Wednesday 27 September 2017
The EU Centre for Global Affairs Study Tour visit to the Australian Embassy in Paris was the focus of the morning’s activities on 27 September 2017. Embassies in the 21st century can, at face value, struggle for relevance. If two nations wish to talk, their leaders can quite easily pick up the phone or start a video call. The age where ambassadors and embassies acted as an intermediary are largely over. The advent of modern communications technology has changed the duties that our diplomats undertake. The Australian Embassy in Paris is no different.
This does not mean, however, that these institutions are redundant. In fact, the Study Tour time at the Embassy speaking with Rowan Ainsworth, Policy Counsellor, and Bridget Crane, Advisor to Australia’s Delegation to the OECD, revealed the complex duties of modern diplomatic staff.
Most Australians would be aware of the recent French election at which President Macron was elected. It’s easy to be distracted by the rhetoric and commentary in the wake of these elections, but this was simply not an option for the staff at Australia’s embassy in Paris. Rowan Ainsworth walked the student group through the intricacies of maintaining strong government-to-government links in the wake of administrative transition, such as in the aftermath of elections. She talked in depth about the steps that the Embassy took to meet with new Macron Administration officials such that Australia’s deep trade and security ties would not be interrupted. Students with a background in legal and political studies found this conversation to be fascinating, given that it’s rare to hear about these inter-governmental efforts from the very source.
Bridget Crane also spoke to the student group concerning her role as part of Australia’s representation to the OECD. Australia is an active participant at the OECD, and given Australia’s record period of uninterrupted growth, it is particularly important that Australia utilise the policy advice that such organisations offer in order to see this continue. The student group has already written about the role of the OECD in a previous blog, where Ms Julia Nielson described the importance of the OECD ‘holding a mirror up’ in order to help find better policy solutions for member states.
Beyond these formal diplomatic roles, it was particularly interesting to see the ‘soft power’ diplomacy that the Embassy undertakes in order to promote Australia’s interests in a major EU member state capital. The ground floor of the Embassy plays host to a large and open gallery space where leading Australian artists are exhibited on a rotational basis. Even the physical location of the Embassy offers Australia a unique opportunity to promote itself. Located just one street back from the Eiffel Tower, the side of the Embassy building is adorned with a massive Australian poster of a koala.
After some essential sightseeing in the last few free hours in Paris, the student group was fortunate to return to the Australian Embassy in the late afternoon for a meeting with Ms Linda Marchesan, Assistant Trade Commissioner for the Australian Trade and Investment Commission, also known as Austrade, in Paris. Ms Marchesan engaged the group with her presentation of what Austrade is and what the organisation does for Australian businesses and citizens, with a specific focus on the bilateral France/Australia relationship.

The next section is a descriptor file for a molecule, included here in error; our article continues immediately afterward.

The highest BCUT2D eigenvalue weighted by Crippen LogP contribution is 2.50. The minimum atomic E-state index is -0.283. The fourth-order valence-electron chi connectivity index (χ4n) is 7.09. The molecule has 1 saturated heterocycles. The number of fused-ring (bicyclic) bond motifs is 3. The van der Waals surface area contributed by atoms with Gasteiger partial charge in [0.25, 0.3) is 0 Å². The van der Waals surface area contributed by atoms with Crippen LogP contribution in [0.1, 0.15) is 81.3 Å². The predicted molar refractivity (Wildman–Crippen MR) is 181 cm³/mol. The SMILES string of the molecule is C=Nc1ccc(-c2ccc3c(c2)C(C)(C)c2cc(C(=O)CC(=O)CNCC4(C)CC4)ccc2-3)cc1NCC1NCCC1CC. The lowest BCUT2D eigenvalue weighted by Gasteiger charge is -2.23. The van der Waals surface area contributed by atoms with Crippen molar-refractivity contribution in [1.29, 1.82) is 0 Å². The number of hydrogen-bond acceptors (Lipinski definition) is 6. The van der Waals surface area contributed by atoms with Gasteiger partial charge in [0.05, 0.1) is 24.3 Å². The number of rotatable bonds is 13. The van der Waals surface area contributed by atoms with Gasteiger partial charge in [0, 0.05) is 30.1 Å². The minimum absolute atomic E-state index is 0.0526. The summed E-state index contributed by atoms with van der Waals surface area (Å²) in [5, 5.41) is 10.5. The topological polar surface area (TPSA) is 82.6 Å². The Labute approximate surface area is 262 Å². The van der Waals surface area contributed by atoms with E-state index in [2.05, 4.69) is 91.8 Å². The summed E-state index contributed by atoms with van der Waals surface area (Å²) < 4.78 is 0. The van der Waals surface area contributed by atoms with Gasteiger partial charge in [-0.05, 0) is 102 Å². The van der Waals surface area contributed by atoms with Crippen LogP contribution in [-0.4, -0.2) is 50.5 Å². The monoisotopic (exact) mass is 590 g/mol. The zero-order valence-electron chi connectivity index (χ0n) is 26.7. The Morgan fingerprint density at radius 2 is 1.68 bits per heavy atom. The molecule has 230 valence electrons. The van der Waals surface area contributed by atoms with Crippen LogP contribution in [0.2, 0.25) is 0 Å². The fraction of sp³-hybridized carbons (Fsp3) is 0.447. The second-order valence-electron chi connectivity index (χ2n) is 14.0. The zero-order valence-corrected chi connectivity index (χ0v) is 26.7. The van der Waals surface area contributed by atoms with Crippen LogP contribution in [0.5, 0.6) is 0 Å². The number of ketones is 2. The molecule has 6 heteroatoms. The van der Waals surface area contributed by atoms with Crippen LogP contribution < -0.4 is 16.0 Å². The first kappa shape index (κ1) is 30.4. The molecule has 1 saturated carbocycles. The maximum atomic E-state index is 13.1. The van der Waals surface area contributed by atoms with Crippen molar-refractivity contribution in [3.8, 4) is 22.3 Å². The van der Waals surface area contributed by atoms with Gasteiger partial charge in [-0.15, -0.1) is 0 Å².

Ms Marchesan joined Austrade thirteen years ago and every few years she moves into a different industry. After previously working in Adelaide with a speciality in the wine sector, she is now focused on attracting productive foreign direct investment in technology, with a focus on artificial intelligence and frontier hardware, such as drones.
Austrade, in Ms Marchesan’s words, does ‘behind the scenes crunching of data’ to advance Australia’s international trade (including education services) performance, to input to trade policy advice and of course to contribute to Australia’s economic prosperity. Most of Austrade’s services are provided free of charge and they also offer ‘Export Market Development Grants’, with the granting of over AUD$184 million in the 2015-16 financial year. They are a sister agency to the Department of Foreign Affairs and Trade (DFAT), but more focused specifically on Australian businesses. When asked why trade, investment and education promotion matter, she answered quite simply ‘It is IMPORTANT!’. The education sector was a big topic of conversation with tertiary education being Australia’s third largest export, generating AUD$20 billion a year. It was interesting to learn that Australia’s education exports were also the third largest in the world.
What was different about this talk was that Ms Marchesan focused on Australia’s connection with France specifically, rather than the entire EU. This gave the student group perspective on the Australia-France bilateral relationship, with France being Australia’s seventeenth largest foreign direct investor in 2017. There are currently 120 Australian companies in France, such as Amcor, and Ms Marchesan ensured the group that the Austrade office in Paris is strongly focused on keeping this growing, with their target companies being those that are wishing to expand. She noted that in France, South Australia was the most active all of the Australian states, with many companies thinking ‘SA’ rather than ‘Australia’. This led to a discussion of the future submarines contract.
Ms Marchesan observed there have been three major waves of French investment into Australia and we are currently entering into a fourth wave.
From left to right: Griff Blewett, Robert Monterosso, Ms Linda Marchesan, Leighton McDonald-Stuart, Sofia Valero, Maddison Briggs, Maddy Terrell, Benjamin Pascoe-Purvis, Kari Seeley, Alia Papageorgiou, Professor Richard Pomfret